Frieze London 2017: galleries take a calmer and more considered stand
With so much uncertainty in the world, are collectors turning to safe bets? It was the question in the air at Frieze where quirky conceptual works were notable for their absence. Instead, galleries rolled out painting and sculpture with comprehensible narratives, and the shouty, supermarket-aisle atmosphere of previous editions gave way to something calmer and more considered.
Standout solo shows include sculpture by African American artist Melvin Edwards at Stephen Friedman and 24 ‘negatives’ based around dance by German artist Thomas Ruff at Rüdiger Schöttle, while Timothy Taylor gallery gave 81-year-old Mexican artist Eduardo Terrazas free reign to curate its booth (below). The result is a striking grid system among which 23 new works are placed.
Eduardo Terrazas presented new works and a unique booth design at Timothy Taylor. © The artist. Courtesy of Timothy Taylor, London/New York. Photography: Sebastiano Pellion di Persano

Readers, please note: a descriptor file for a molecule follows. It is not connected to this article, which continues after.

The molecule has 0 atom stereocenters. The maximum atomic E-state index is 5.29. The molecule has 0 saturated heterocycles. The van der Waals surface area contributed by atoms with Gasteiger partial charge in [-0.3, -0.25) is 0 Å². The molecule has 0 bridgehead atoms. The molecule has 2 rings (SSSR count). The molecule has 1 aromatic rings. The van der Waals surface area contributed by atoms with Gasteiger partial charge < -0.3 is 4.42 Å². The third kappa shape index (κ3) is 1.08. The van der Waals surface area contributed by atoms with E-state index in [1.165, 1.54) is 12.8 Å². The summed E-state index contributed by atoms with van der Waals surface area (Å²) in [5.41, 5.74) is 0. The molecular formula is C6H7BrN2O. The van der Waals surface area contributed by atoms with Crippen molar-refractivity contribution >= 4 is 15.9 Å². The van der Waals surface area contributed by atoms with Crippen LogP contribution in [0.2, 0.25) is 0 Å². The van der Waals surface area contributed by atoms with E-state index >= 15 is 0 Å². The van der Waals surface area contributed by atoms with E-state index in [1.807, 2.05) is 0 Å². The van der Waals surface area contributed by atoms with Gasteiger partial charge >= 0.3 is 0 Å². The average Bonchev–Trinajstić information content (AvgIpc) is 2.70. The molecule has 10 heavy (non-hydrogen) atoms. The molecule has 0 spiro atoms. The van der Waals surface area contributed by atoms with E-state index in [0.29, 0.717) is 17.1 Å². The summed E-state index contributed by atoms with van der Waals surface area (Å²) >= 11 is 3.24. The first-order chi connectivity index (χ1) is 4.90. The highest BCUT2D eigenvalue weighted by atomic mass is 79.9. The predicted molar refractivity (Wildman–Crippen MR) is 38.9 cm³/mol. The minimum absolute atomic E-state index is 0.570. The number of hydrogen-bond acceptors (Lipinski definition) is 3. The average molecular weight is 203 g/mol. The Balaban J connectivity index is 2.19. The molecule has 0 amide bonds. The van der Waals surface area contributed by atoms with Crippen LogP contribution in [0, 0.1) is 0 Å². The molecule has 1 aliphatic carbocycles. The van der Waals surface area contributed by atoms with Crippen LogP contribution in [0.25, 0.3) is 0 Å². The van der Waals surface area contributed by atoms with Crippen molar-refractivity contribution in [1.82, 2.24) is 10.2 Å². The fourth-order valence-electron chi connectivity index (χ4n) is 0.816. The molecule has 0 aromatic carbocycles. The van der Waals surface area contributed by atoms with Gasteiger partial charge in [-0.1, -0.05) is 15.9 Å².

Hauser & Wirth looked to the provinces for inspiration. Its recreation of a dusty regional museum, complete with wooden swing doors, yellowing walls and a desk selling cheap souvenirs is a trip down memory lane to anyone raised in the UK. In the faux fusty space, 2,000-year-old bronze daggers and eBay finds sit alongside contemporary works from the likes of David Smith, Martin Creed and Phyllida Barlow, who cast her paint sticks in bronze especially for the show. Its curator, Cambridge classicist Mary Beard says: ‘It’s a slightly satirical take on an institution we know and love, but putting a 2,000-year-old untitled bronze next to modern work changes the way you think. You concentrate on the single medium and start to look at the material rather than thinking ‘oh this a great work by so and so.’
At Frieze Masters, where gallerists have access to rich back catalogues, there’s no shortage of imaginative booths. Luxembourg & Dayan who work with estate of the late Italian artist Enrique Baj, borrowed furniture and cushions from his eclectic home near Milan to recreate his ‘living room’. Waddington Custot called on designer Robin Brown and producer Anna Pank to recreate the London studio of British pop artist Peter Blake. Among the piles of postcards, toy, models and wooden galleons are 41 seminal works, while the intermittent sounds of a record player and a toy train humming around a track capture not just Blake’s workspace, but also his soul.
More from Frieze Week 2017